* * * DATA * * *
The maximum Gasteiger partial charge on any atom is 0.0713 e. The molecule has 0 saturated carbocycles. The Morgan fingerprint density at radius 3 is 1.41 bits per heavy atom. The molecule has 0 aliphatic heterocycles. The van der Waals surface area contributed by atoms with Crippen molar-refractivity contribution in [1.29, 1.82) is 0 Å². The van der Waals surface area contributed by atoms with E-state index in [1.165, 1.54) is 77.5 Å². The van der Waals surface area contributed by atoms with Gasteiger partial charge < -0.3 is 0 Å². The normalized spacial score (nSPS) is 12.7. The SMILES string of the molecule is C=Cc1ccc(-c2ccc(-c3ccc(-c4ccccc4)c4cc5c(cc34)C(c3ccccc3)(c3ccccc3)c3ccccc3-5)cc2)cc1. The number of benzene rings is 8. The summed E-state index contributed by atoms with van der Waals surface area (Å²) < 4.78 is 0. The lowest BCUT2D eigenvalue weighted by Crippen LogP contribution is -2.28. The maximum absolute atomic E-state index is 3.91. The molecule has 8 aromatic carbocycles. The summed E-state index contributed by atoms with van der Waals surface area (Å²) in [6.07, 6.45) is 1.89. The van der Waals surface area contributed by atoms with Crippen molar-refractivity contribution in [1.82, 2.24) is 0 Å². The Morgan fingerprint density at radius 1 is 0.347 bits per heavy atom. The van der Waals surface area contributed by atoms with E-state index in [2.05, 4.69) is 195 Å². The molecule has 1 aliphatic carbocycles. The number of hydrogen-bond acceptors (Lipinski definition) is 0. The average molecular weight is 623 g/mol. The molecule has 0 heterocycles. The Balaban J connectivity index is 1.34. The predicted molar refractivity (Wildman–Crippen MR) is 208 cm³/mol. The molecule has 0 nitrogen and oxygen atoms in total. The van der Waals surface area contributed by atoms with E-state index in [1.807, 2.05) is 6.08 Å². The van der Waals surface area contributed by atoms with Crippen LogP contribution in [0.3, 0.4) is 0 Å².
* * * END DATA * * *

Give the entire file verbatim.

The maximum Gasteiger partial charge on any atom is 0.0713 e. The molecule has 0 saturated carbocycles. The Morgan fingerprint density at radius 3 is 1.41 bits per heavy atom. The molecule has 0 aliphatic heterocycles. The van der Waals surface area contributed by atoms with Crippen molar-refractivity contribution in [1.29, 1.82) is 0 Å². The van der Waals surface area contributed by atoms with E-state index in [1.165, 1.54) is 77.5 Å². The van der Waals surface area contributed by atoms with Gasteiger partial charge < -0.3 is 0 Å². The normalized spacial score (nSPS) is 12.7. The SMILES string of the molecule is C=Cc1ccc(-c2ccc(-c3ccc(-c4ccccc4)c4cc5c(cc34)C(c3ccccc3)(c3ccccc3)c3ccccc3-5)cc2)cc1. The number of benzene rings is 8. The summed E-state index contributed by atoms with van der Waals surface area (Å²) < 4.78 is 0. The lowest BCUT2D eigenvalue weighted by Crippen LogP contribution is -2.28. The maximum absolute atomic E-state index is 3.91. The molecule has 8 aromatic carbocycles. The summed E-state index contributed by atoms with van der Waals surface area (Å²) in [6.07, 6.45) is 1.89. The van der Waals surface area contributed by atoms with Crippen molar-refractivity contribution in [1.82, 2.24) is 0 Å². The Morgan fingerprint density at radius 1 is 0.347 bits per heavy atom. The van der Waals surface area contributed by atoms with E-state index in [2.05, 4.69) is 195 Å². The molecule has 1 aliphatic carbocycles. The number of hydrogen-bond acceptors (Lipinski definition) is 0. The average molecular weight is 623 g/mol. The molecule has 0 heterocycles. The Balaban J connectivity index is 1.34. The predicted molar refractivity (Wildman–Crippen MR) is 208 cm³/mol. The molecule has 0 nitrogen and oxygen atoms in total. The van der Waals surface area contributed by atoms with E-state index in [1.807, 2.05) is 6.08 Å². The van der Waals surface area contributed by atoms with Crippen LogP contribution in [0.3, 0.4) is 0 Å².